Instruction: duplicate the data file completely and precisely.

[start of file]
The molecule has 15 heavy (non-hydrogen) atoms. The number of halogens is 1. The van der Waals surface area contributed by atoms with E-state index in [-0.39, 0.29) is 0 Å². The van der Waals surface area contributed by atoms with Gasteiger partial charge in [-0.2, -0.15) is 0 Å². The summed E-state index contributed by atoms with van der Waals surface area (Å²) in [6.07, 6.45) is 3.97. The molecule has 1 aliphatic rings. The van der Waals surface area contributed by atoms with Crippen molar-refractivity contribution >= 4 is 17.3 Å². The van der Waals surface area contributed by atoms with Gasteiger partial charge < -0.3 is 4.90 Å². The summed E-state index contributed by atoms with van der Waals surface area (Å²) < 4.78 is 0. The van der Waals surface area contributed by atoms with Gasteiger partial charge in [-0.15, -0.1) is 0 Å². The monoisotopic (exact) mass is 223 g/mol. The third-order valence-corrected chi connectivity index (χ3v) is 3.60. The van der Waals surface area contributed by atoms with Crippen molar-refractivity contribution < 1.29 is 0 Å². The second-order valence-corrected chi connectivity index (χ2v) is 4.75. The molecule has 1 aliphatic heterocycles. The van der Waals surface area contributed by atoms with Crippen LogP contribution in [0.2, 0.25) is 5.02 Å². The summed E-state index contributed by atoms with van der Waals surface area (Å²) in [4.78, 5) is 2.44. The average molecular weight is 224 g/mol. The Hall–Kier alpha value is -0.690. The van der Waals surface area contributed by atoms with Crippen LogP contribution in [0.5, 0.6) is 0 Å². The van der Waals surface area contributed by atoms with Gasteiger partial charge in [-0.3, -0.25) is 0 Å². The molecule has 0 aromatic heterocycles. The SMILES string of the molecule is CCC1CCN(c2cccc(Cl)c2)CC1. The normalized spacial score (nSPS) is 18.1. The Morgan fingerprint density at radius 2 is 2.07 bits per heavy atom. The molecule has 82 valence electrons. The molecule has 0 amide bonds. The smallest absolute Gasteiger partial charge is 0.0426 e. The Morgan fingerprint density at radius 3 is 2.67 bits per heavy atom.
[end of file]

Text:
The molecule has 15 heavy (non-hydrogen) atoms. The number of halogens is 1. The van der Waals surface area contributed by atoms with E-state index in [-0.39, 0.29) is 0 Å². The van der Waals surface area contributed by atoms with Gasteiger partial charge in [-0.2, -0.15) is 0 Å². The summed E-state index contributed by atoms with van der Waals surface area (Å²) in [6.07, 6.45) is 3.97. The molecule has 1 aliphatic rings. The van der Waals surface area contributed by atoms with Crippen molar-refractivity contribution >= 4 is 17.3 Å². The van der Waals surface area contributed by atoms with Gasteiger partial charge < -0.3 is 4.90 Å². The summed E-state index contributed by atoms with van der Waals surface area (Å²) < 4.78 is 0. The van der Waals surface area contributed by atoms with Gasteiger partial charge in [-0.15, -0.1) is 0 Å². The monoisotopic (exact) mass is 223 g/mol. The third-order valence-corrected chi connectivity index (χ3v) is 3.60. The van der Waals surface area contributed by atoms with Crippen molar-refractivity contribution < 1.29 is 0 Å². The second-order valence-corrected chi connectivity index (χ2v) is 4.75. The molecule has 1 aliphatic heterocycles. The van der Waals surface area contributed by atoms with Crippen LogP contribution in [0.2, 0.25) is 5.02 Å². The summed E-state index contributed by atoms with van der Waals surface area (Å²) in [4.78, 5) is 2.44. The average molecular weight is 224 g/mol. The Hall–Kier alpha value is -0.690. The van der Waals surface area contributed by atoms with Crippen LogP contribution in [0.5, 0.6) is 0 Å². The van der Waals surface area contributed by atoms with Gasteiger partial charge in [-0.3, -0.25) is 0 Å². The molecule has 0 aromatic heterocycles. The SMILES string of the molecule is CCC1CCN(c2cccc(Cl)c2)CC1. The normalized spacial score (nSPS) is 18.1. The Morgan fingerprint density at radius 2 is 2.07 bits per heavy atom. The molecule has 82 valence electrons. The molecule has 0 amide bonds. The smallest absolute Gasteiger partial charge is 0.0426 e. The Morgan fingerprint density at radius 3 is 2.67 bits per heavy atom.